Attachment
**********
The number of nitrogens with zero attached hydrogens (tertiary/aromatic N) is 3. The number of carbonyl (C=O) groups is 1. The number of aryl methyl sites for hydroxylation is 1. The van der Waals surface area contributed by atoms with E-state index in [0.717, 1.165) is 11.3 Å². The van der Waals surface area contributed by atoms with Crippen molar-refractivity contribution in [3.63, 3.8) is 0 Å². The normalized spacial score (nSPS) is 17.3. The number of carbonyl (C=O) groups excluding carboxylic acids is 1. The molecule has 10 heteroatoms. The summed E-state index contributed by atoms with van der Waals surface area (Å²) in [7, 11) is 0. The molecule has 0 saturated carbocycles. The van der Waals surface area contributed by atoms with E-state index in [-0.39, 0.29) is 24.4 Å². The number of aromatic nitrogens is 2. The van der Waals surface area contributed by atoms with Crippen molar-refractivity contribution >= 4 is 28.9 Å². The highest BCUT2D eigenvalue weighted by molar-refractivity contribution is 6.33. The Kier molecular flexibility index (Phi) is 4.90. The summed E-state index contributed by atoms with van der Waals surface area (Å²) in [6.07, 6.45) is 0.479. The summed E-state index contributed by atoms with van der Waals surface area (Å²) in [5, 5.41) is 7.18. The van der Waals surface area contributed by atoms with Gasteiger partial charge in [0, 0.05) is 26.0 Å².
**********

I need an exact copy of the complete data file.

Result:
The number of nitrogens with zero attached hydrogens (tertiary/aromatic N) is 3. The number of carbonyl (C=O) groups is 1. The number of aryl methyl sites for hydroxylation is 1. The van der Waals surface area contributed by atoms with E-state index in [0.717, 1.165) is 11.3 Å². The van der Waals surface area contributed by atoms with Crippen molar-refractivity contribution in [3.63, 3.8) is 0 Å². The normalized spacial score (nSPS) is 17.3. The number of carbonyl (C=O) groups excluding carboxylic acids is 1. The molecule has 10 heteroatoms. The summed E-state index contributed by atoms with van der Waals surface area (Å²) in [7, 11) is 0. The molecule has 0 saturated carbocycles. The van der Waals surface area contributed by atoms with E-state index in [-0.39, 0.29) is 24.4 Å². The number of aromatic nitrogens is 2. The van der Waals surface area contributed by atoms with Crippen molar-refractivity contribution >= 4 is 28.9 Å². The highest BCUT2D eigenvalue weighted by molar-refractivity contribution is 6.33. The Kier molecular flexibility index (Phi) is 4.90. The summed E-state index contributed by atoms with van der Waals surface area (Å²) in [6.07, 6.45) is 0.479. The summed E-state index contributed by atoms with van der Waals surface area (Å²) in [5, 5.41) is 7.18. The van der Waals surface area contributed by atoms with Gasteiger partial charge in [0, 0.05) is 26.0 Å².